Sch\"utzenberger's \textit{jeu de taquin}, and the Littlewood-Richardson
rule in~\cite[Ch.~7, App.~1]{StanleyEC2}. For the problems considered
above, the answers for $P_{K}^{\twolines}$ are well known to be: (A) the
number of involutions in $S_{n}$; (B) 1; and (C) $\{\iota_{n}\}$. In fact one
can compute $\#\Eq^{\twolines}(\pi ,P_{K})$ for any permutation $\pi$ by
using the Frame-Robinson-Thrall hook-length formula to compute the
number of standard Young tableaux of the \emph{shape} output by the
Robinson-Schensted correspondence applied to $\pi$.
Any of the relations we consider can be naturally generalized to operate
on $\mathcal{W}([n])$, the set of \textbf{words} (with repeated entries
allowed) on the alphabet $[n]$: for example, the relation $123
\leftrightarrow 321$ would imply also moves of the form
$112\leftrightarrow 211$ and $122\leftrightarrow 221$, treating letters
with the same label within a word as increasing from left to right. In
the case of the Knuth relations, the equivalence classes are simply the
\emph{elements} of the well-known \textit{plactic monoid} of Lascoux and
Sch\"utzenberger: $\mathcal{W}([n])/P_{K}$ \cite{LSPlactic, LLTPlactic}.
In \cite{Chinese}
the authors study the analogous
\textit{Chinese monoid}, which is $\mathcal{W}([n])/P_{3}$ (up to
the involution that reverses all words), for which they develop an
analogue of the Robinson-Schensted correspondence and count some of the
equivalence classes. It would be interesting to find variants of RSK
connected with the other moves we study, but we have not managed to do
this.
In recent work that was independently motivated~\cite{StanleyEquiv}, Richard
Stanley studies the equivalence given by allowing the transposition of
\emph{any} adjacent pair of elements whose values are also adjacent.
The corresponding partition of $S_{n}$ is a refinement
of all the classes we consider in Section~\ref{sec:dbl}. He counts the
number of equivalence classes and all their sizes, and also connects
$\Eq (\iota )$ to the set of linear extensions of a certain poset, whose
corresponding distributive lattice has a multiplicity-free flag
$h$-vector.
Given that the Knuth relations act on adjacent elements, and lead to
some deep combinatorial results, it is perhaps not surprising that the
most interesting problems and proofs in this paper are to be found in
Section~\ref{sec:adj}. A summary of our numbers and results is given
in Figure~\ref{fig:sum}.
An extended abstract of this paper appeared in the proceedings of
FPSAC10~\cite{LPRW}.
\begin{figure}[h]
\begin{center}
\caption{Summary of Results}
\label{fig:sum}
\medskip
\begin{minipage}[t]{\textwidth}
These tables give numerical values and names (when available) of the
sequences associated with enumerative questions (A) and (B). All
sequences begin with the value for $n=3$. Results proven in this paper
have a gray background; for other cases we lack even conjectural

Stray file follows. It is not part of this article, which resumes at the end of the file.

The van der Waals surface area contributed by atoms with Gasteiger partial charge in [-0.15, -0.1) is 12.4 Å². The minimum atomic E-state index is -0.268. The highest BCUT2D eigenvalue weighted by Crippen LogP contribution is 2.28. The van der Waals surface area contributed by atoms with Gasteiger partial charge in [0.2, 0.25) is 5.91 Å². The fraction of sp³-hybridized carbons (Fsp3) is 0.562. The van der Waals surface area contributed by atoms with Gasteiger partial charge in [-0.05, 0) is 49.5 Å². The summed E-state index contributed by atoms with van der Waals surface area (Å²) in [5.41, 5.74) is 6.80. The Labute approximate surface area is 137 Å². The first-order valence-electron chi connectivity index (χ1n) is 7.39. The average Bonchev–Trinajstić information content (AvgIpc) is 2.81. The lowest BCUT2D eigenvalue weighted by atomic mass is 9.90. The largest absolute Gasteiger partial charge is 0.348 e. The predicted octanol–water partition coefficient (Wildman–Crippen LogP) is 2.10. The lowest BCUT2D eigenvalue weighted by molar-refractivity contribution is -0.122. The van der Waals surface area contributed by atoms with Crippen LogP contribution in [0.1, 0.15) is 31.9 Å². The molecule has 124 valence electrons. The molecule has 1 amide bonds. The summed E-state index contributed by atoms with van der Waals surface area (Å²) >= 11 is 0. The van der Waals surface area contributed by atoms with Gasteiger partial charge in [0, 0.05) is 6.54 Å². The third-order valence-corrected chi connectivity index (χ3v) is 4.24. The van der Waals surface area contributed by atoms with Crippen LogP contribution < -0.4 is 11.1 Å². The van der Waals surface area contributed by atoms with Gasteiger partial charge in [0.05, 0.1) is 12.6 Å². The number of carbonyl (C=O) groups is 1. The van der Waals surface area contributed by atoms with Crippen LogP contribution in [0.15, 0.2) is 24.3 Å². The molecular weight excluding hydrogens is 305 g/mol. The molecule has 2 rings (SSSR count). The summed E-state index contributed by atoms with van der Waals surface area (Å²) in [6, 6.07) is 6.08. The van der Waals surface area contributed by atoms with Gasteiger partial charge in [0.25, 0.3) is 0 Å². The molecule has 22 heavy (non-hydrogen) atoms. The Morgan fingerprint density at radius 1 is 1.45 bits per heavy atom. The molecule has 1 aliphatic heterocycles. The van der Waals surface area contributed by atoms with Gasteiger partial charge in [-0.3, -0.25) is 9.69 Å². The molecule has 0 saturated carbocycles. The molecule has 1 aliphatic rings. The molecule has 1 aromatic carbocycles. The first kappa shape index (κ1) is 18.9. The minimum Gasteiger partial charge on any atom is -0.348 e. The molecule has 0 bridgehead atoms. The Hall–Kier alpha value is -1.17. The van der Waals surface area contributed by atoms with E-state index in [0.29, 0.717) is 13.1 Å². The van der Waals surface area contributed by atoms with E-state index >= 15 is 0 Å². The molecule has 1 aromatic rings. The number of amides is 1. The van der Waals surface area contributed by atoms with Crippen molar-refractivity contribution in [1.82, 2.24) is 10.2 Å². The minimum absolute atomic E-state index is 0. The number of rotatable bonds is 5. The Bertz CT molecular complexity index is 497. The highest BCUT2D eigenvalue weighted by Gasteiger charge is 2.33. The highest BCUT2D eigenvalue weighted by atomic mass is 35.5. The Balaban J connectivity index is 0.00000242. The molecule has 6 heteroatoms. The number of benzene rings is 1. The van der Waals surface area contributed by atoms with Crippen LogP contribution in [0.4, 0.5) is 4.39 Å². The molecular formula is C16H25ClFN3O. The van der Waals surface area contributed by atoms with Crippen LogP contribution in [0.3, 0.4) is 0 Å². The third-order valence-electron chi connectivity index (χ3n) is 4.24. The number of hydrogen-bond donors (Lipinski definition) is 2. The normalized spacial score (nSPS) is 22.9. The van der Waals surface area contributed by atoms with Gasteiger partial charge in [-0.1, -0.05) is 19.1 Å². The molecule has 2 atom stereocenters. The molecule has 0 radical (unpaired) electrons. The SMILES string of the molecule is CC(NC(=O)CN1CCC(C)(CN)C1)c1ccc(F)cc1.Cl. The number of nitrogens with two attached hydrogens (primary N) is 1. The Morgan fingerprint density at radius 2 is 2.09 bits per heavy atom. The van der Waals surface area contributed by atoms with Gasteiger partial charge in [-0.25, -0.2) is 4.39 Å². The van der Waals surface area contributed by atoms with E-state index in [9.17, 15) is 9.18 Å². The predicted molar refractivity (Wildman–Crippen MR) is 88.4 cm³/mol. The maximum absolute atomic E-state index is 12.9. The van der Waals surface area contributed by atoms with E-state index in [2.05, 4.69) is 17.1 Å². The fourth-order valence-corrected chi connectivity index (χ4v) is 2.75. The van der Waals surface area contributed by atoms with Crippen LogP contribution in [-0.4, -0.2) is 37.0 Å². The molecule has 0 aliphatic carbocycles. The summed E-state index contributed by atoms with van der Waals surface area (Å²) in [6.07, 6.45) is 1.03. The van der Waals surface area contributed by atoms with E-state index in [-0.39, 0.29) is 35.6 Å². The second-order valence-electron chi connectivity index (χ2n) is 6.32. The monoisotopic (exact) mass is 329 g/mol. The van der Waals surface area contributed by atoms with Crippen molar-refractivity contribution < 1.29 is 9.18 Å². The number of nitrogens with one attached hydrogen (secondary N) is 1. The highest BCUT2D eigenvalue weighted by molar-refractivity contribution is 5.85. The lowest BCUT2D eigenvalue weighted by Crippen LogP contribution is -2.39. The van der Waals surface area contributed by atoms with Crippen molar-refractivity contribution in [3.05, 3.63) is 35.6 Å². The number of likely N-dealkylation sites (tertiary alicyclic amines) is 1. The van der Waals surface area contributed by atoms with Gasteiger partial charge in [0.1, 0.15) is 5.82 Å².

formulae. Six-digit codes preceded by ``A'' cite specific sequences in
Sloane~\cite{OEIS}; those set in italic type were added to OEIS in
conjunction with this paper.
\end{minipage}
\medskip
\begin{tiny}
\begin{large}Number of classes\end{large}
\bigskip
\begin{tabular}{|c|l|l|l|l|}
\hline
\multicolumn{2}{|l|}{\multirow{2}{*}{\normalsize Transpositions}} & \small \S~2 & \small \S~3& \small\S~4 indices and\\
\multicolumn{2}{|l|}{} &{\small general} & {\small only indices adjacent} & {\small values adjacent} \\
\hline
(1) & $123 \leftrightarrow 132$ & \cellcolor{lightgray}[5, 14, 42, 132, 429] &{[5, 16, 62, 284, 1507, 9104]} & {[5, 20, 102, 626, 4458, 36144]} \\
\cline{1-2}
(2) & $123 \leftrightarrow 213$ & \cellcolor{lightgray}Catalan \seqnum{A000108} & \textit{\seqnum{A210667}} & \textit{\seqnum{A212580}}\\
\hline
\multirow{2}{*}{(4)} & \multirow{2}{*}{$123 \leftrightarrow 321$} & \cellcolor{lightgray}[5, 10, 3, 1, 1, 1] & {[5, 16, 60, 260, 1260, 6744] } & {[5, 20, 102, 626, 4458, 36144]} \\
& & \cellcolor{lightgray}trivial &\textit{\seqnum{A210668}} & \textit{\seqnum{A212580}}\\
\hline
\multirow{2}{*}{(3)} & \multirow{2}{*}{$123 \leftrightarrow 132 \leftrightarrow 213$} & \cellcolor{lightgray}[4, 8, 16, 32, 64, 128] & \cellcolor{lightgray}[4, 10, 26, 76, 232, 764] & {[4, 17, 89, 556, 4011, 32843]} \\
& & \cellcolor{lightgray}powers of 2 \seqnum{A000079} &\cellcolor{lightgray}involutions \seqnum{A000085} &\textit{\seqnum{A212581}}\\
\hline
(5) & $123 \leftrightarrow 132 \leftrightarrow 321$ & \cellcolor{lightgray}[4, 2, 1, 1, 1, 1] & {[4, 8, 14, 27, 68, 159, 496]} & {[4, 16, 84, 536, 3912, 32256]} \\
\cline{1-2}
(6) & $123 \leftrightarrow 213 \leftrightarrow 321$ & \cellcolor{lightgray}trivial &\textit{\seqnum{A210669}} &\textit{\seqnum{A212432}} \\
\hline
\multirow{2}{*}{(7)} & $123 \leftrightarrow 132$ & \cellcolor{lightgray}[3, 2, 1, 1, 1, 1] & {[3, 4, 5, 8, 11, 20, 29, 57]} & {[3, 13, 71, 470, 3497]} \\
& $\leftrightarrow 213 \leftrightarrow 321$ & \cellcolor{lightgray}trivial &\textit{\seqnum{A210671}} &\textit{\seqnum{A212433}}\\
\hline
\end{tabular}
\vspace{3mm}
\begin{large}Size of class containing identity\end{large}
\bigskip
\begin{tabular}{|c|l|l|l|l|}
\hline
\multicolumn{2}{|l|}{\multirow{2}{*}{\normalsize Transpositions}} & \small \S~2 & \small \S~3& \small\S~4 indices and\\